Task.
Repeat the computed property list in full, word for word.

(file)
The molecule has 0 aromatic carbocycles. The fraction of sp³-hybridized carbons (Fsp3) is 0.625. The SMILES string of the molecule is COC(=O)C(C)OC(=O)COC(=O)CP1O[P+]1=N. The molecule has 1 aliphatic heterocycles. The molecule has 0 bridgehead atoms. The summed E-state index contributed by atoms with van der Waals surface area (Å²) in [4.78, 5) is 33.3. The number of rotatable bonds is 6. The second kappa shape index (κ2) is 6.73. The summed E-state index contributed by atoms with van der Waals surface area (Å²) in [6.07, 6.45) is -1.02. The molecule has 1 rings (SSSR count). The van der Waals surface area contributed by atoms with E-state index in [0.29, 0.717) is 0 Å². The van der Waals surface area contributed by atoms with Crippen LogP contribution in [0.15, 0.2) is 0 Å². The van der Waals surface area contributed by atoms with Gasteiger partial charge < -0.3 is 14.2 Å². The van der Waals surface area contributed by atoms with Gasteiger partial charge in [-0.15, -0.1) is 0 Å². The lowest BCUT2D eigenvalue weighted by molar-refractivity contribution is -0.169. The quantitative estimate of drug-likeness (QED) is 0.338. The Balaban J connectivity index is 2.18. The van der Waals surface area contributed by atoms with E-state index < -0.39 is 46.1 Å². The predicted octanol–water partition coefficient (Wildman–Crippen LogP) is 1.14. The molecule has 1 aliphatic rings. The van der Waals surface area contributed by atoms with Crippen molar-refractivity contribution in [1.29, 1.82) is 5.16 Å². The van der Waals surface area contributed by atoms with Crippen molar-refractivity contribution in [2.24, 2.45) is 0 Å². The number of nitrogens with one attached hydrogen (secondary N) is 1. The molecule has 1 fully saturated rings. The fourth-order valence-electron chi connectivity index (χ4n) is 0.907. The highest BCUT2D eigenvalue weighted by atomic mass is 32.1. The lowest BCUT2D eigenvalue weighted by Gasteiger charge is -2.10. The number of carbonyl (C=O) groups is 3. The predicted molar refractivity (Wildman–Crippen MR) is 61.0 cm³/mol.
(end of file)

The molecule has 0 aromatic carbocycles. The fraction of sp³-hybridized carbons (Fsp3) is 0.625. The SMILES string of the molecule is COC(=O)C(C)OC(=O)COC(=O)CP1O[P+]1=N. The molecule has 1 aliphatic heterocycles. The molecule has 0 bridgehead atoms. The summed E-state index contributed by atoms with van der Waals surface area (Å²) in [4.78, 5) is 33.3. The number of rotatable bonds is 6. The second kappa shape index (κ2) is 6.73. The summed E-state index contributed by atoms with van der Waals surface area (Å²) in [6.07, 6.45) is -1.02. The molecule has 1 rings (SSSR count). The van der Waals surface area contributed by atoms with E-state index in [0.29, 0.717) is 0 Å². The van der Waals surface area contributed by atoms with Crippen LogP contribution in [0.15, 0.2) is 0 Å². The van der Waals surface area contributed by atoms with Gasteiger partial charge < -0.3 is 14.2 Å². The van der Waals surface area contributed by atoms with Gasteiger partial charge in [-0.15, -0.1) is 0 Å². The lowest BCUT2D eigenvalue weighted by molar-refractivity contribution is -0.169. The quantitative estimate of drug-likeness (QED) is 0.338. The Balaban J connectivity index is 2.18. The van der Waals surface area contributed by atoms with E-state index < -0.39 is 46.1 Å². The predicted octanol–water partition coefficient (Wildman–Crippen LogP) is 1.14. The molecule has 1 aliphatic rings. The van der Waals surface area contributed by atoms with Crippen molar-refractivity contribution in [1.29, 1.82) is 5.16 Å². The van der Waals surface area contributed by atoms with Crippen molar-refractivity contribution in [2.24, 2.45) is 0 Å². The number of nitrogens with one attached hydrogen (secondary N) is 1. The molecule has 1 fully saturated rings. The fourth-order valence-electron chi connectivity index (χ4n) is 0.907. The highest BCUT2D eigenvalue weighted by atomic mass is 32.1. The lowest BCUT2D eigenvalue weighted by Gasteiger charge is -2.10. The number of carbonyl (C=O) groups is 3. The predicted molar refractivity (Wildman–Crippen MR) is 61.0 cm³/mol.